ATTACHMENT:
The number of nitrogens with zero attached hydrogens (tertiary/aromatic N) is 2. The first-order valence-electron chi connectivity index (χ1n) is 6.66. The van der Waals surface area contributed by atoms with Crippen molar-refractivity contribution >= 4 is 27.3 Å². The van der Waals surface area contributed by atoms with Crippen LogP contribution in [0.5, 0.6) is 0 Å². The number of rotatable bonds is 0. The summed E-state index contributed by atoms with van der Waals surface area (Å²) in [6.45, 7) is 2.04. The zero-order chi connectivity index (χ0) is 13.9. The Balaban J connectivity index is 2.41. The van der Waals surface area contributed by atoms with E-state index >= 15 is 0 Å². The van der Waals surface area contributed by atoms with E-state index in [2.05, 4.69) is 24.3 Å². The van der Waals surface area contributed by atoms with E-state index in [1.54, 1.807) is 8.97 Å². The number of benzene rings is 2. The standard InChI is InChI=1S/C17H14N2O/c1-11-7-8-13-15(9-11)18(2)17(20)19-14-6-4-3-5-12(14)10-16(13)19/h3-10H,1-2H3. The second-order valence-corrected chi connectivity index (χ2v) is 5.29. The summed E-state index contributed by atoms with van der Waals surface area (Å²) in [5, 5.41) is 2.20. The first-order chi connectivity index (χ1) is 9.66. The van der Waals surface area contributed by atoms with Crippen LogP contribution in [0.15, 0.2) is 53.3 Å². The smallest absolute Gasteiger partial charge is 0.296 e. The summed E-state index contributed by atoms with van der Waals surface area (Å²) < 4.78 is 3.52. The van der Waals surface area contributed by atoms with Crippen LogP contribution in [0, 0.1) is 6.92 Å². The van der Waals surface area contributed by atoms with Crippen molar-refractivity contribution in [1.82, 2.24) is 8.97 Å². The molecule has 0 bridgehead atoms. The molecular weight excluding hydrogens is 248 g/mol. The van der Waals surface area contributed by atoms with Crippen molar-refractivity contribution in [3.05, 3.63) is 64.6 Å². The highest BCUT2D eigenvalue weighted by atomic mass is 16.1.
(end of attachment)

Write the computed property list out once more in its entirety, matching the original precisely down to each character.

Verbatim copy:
The number of nitrogens with zero attached hydrogens (tertiary/aromatic N) is 2. The first-order valence-electron chi connectivity index (χ1n) is 6.66. The van der Waals surface area contributed by atoms with Crippen molar-refractivity contribution >= 4 is 27.3 Å². The van der Waals surface area contributed by atoms with Crippen LogP contribution in [0.5, 0.6) is 0 Å². The number of rotatable bonds is 0. The summed E-state index contributed by atoms with van der Waals surface area (Å²) in [6.45, 7) is 2.04. The zero-order chi connectivity index (χ0) is 13.9. The Balaban J connectivity index is 2.41. The van der Waals surface area contributed by atoms with E-state index >= 15 is 0 Å². The van der Waals surface area contributed by atoms with E-state index in [2.05, 4.69) is 24.3 Å². The van der Waals surface area contributed by atoms with E-state index in [1.54, 1.807) is 8.97 Å². The number of benzene rings is 2. The standard InChI is InChI=1S/C17H14N2O/c1-11-7-8-13-15(9-11)18(2)17(20)19-14-6-4-3-5-12(14)10-16(13)19/h3-10H,1-2H3. The second-order valence-corrected chi connectivity index (χ2v) is 5.29. The summed E-state index contributed by atoms with van der Waals surface area (Å²) in [5, 5.41) is 2.20. The first-order chi connectivity index (χ1) is 9.66. The van der Waals surface area contributed by atoms with Crippen LogP contribution in [0.15, 0.2) is 53.3 Å². The smallest absolute Gasteiger partial charge is 0.296 e. The summed E-state index contributed by atoms with van der Waals surface area (Å²) < 4.78 is 3.52. The van der Waals surface area contributed by atoms with Crippen LogP contribution in [0, 0.1) is 6.92 Å². The van der Waals surface area contributed by atoms with Crippen molar-refractivity contribution in [1.82, 2.24) is 8.97 Å². The molecule has 0 bridgehead atoms. The molecular weight excluding hydrogens is 248 g/mol. The van der Waals surface area contributed by atoms with Crippen molar-refractivity contribution in [3.05, 3.63) is 64.6 Å². The highest BCUT2D eigenvalue weighted by atomic mass is 16.1.